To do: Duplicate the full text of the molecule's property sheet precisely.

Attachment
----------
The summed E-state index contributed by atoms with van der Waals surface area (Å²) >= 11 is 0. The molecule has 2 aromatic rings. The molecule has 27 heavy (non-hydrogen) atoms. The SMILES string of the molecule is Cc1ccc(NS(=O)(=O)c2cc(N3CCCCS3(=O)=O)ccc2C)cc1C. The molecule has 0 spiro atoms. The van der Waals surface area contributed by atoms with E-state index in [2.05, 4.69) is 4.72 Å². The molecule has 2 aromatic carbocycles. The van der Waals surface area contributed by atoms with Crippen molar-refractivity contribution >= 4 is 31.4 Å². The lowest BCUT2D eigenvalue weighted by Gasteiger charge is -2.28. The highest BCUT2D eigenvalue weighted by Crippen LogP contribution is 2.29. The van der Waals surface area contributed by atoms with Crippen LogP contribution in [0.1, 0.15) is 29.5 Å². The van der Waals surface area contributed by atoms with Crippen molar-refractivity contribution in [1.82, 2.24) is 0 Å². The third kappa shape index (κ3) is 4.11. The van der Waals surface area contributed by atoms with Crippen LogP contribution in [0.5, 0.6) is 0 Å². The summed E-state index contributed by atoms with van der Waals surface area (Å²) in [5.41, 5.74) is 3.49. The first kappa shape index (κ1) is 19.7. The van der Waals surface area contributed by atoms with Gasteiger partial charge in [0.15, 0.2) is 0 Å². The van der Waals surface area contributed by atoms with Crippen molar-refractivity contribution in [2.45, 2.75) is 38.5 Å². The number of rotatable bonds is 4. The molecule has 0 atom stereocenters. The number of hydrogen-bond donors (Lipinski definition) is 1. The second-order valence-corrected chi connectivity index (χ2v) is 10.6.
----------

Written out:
The summed E-state index contributed by atoms with van der Waals surface area (Å²) >= 11 is 0. The molecule has 2 aromatic rings. The molecule has 27 heavy (non-hydrogen) atoms. The SMILES string of the molecule is Cc1ccc(NS(=O)(=O)c2cc(N3CCCCS3(=O)=O)ccc2C)cc1C. The molecule has 0 spiro atoms. The van der Waals surface area contributed by atoms with E-state index in [2.05, 4.69) is 4.72 Å². The molecule has 2 aromatic carbocycles. The van der Waals surface area contributed by atoms with Crippen molar-refractivity contribution >= 4 is 31.4 Å². The lowest BCUT2D eigenvalue weighted by Gasteiger charge is -2.28. The highest BCUT2D eigenvalue weighted by Crippen LogP contribution is 2.29. The van der Waals surface area contributed by atoms with Crippen LogP contribution in [0.1, 0.15) is 29.5 Å². The van der Waals surface area contributed by atoms with Crippen molar-refractivity contribution in [1.82, 2.24) is 0 Å². The third kappa shape index (κ3) is 4.11. The van der Waals surface area contributed by atoms with Crippen LogP contribution in [0.5, 0.6) is 0 Å². The summed E-state index contributed by atoms with van der Waals surface area (Å²) in [5.41, 5.74) is 3.49. The first kappa shape index (κ1) is 19.7. The van der Waals surface area contributed by atoms with Gasteiger partial charge in [0.15, 0.2) is 0 Å². The van der Waals surface area contributed by atoms with Crippen molar-refractivity contribution in [2.45, 2.75) is 38.5 Å². The number of rotatable bonds is 4. The molecule has 0 atom stereocenters. The number of hydrogen-bond donors (Lipinski definition) is 1. The second-order valence-corrected chi connectivity index (χ2v) is 10.6.